There is Reason in stopping Joseph Kony
Invisible Children achieved an unparalleled feat with their internet sensation last month and whatever their motives may have been this fact is something that we should be encouraged by as Secularists. Why do I say so? Simple. The reaction of so many mammals across the planet to the magnification of the horrific crimes of Joseph Kony had absolutely no connection whatsoever to religion. Over a hundred million (predominantly young) people have now watched the initial video and it has been fascinating, if a little frightening, to watch the backlash that has since ensued. There seems, to me, to have formed a negative response to this entirely reasonable effort in the light of recent revelations about an alleged link between the aforesaid charity and the fundamentalist Christian Right in the United States.
I am at want at this stage to evoke the late, great, Christopher Hitchens - who visited and reported on Uganda in early 2006. He made the point in a conversation I read with Professor Richard Dawkins (Never be afraid of stridency) that religious people can do good things, even where we may be inclined to question their motives. The way I see it this is a classic case in point. Joseph Kony is on the most wanted list of the International Criminal Court (ICC) which was set up (under the Rome Statute) to protect children from war crimes and crimes against humanity. As someone who believes in the evolution of Reason over religion I feel compelled to support the ICC in protecting children, regardless of who is responsible for the recent awakening of mass mammal consciousness.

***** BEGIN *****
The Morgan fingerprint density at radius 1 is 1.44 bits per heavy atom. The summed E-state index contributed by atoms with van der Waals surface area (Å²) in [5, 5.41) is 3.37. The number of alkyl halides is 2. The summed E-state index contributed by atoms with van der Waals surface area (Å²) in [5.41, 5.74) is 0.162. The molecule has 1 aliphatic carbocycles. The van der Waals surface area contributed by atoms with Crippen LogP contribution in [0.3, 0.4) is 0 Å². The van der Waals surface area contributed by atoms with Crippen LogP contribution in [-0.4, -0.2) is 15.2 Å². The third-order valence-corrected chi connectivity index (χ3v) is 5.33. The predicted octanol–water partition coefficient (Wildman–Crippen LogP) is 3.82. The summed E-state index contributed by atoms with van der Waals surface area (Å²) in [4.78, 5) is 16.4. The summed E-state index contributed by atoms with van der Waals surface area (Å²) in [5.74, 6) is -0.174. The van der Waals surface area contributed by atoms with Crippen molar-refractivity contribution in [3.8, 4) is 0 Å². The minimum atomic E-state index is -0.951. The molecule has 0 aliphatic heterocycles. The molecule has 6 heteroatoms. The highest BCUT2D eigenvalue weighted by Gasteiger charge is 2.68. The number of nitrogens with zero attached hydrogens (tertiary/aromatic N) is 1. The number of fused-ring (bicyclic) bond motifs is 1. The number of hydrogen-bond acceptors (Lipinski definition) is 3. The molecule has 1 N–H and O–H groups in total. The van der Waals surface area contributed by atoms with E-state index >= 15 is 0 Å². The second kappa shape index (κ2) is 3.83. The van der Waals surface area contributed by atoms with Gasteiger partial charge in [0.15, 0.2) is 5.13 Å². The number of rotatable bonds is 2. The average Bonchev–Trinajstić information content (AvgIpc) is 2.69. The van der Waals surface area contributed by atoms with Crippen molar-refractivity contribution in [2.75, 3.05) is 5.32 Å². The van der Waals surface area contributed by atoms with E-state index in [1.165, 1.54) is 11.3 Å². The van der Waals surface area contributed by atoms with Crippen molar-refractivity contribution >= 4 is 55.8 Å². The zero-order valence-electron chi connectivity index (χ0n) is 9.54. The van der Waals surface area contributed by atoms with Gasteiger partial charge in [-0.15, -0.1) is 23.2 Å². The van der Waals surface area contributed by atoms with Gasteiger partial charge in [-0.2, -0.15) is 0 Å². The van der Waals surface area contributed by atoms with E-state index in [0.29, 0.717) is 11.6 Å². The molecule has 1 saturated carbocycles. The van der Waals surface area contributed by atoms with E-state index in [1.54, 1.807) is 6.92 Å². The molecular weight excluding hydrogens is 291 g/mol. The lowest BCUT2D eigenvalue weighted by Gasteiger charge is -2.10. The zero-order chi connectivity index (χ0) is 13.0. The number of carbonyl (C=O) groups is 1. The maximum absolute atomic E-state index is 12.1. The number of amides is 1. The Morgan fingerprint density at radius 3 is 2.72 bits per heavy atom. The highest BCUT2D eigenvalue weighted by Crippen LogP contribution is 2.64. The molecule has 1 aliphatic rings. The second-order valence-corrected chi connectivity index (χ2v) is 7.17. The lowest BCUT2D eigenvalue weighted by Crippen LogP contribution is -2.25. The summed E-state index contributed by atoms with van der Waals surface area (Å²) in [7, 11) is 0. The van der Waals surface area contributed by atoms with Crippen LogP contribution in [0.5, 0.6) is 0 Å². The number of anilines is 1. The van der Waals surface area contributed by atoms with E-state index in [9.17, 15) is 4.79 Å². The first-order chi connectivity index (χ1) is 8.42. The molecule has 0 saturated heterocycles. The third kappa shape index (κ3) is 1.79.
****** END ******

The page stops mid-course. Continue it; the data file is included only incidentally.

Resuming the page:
By all means we should expose links any charity has to religious groups but Bruce Wilson’s blog in The Huff & Puff Post, as well as similar reports in The Guardian here in the UK are fudging the issue by raising comparisons between Kony and the Ugandan Government, as though the record of the latter should stop us from supporting the capture of the former. I was inspired to start this discussion because I would like to hear what other freethinkers believe about the positive impact the ICC can have and how imperative it is that the stride towards equality for all is not allowed to be claimed by any religion. Sean Faircloth recently made a rousing speech about how we should take back “morality” from the Christian Right. I couldn’t agree more. Jason Russell and other may believe that the response is “God at work” but I would argue that it has been a humanist inspired response and that this is a positive step towards the light of Reason.
Martin Luther King believed he was leading the fight for equality in the States as a messenger of God. He wasn’t. It was his humanity that forced him to stand up against oppression and his fellow church leaders, who were presumably receiving conflicting messages from their own “creator” (scrap that for “conscience”). While Joseph Kony continues to threaten the children of central Africa the African Union has intervened to step up the search for him and the LRA. A world where people are engaged and energised about the exploitation of children wherever they happen to enter the cosmos, is a world where the light of Reason can begin to touch the lives of those who are currently hiding or being hidden, beneath a shadow of darkness.
Robert F Paulley Glasgow , Scotland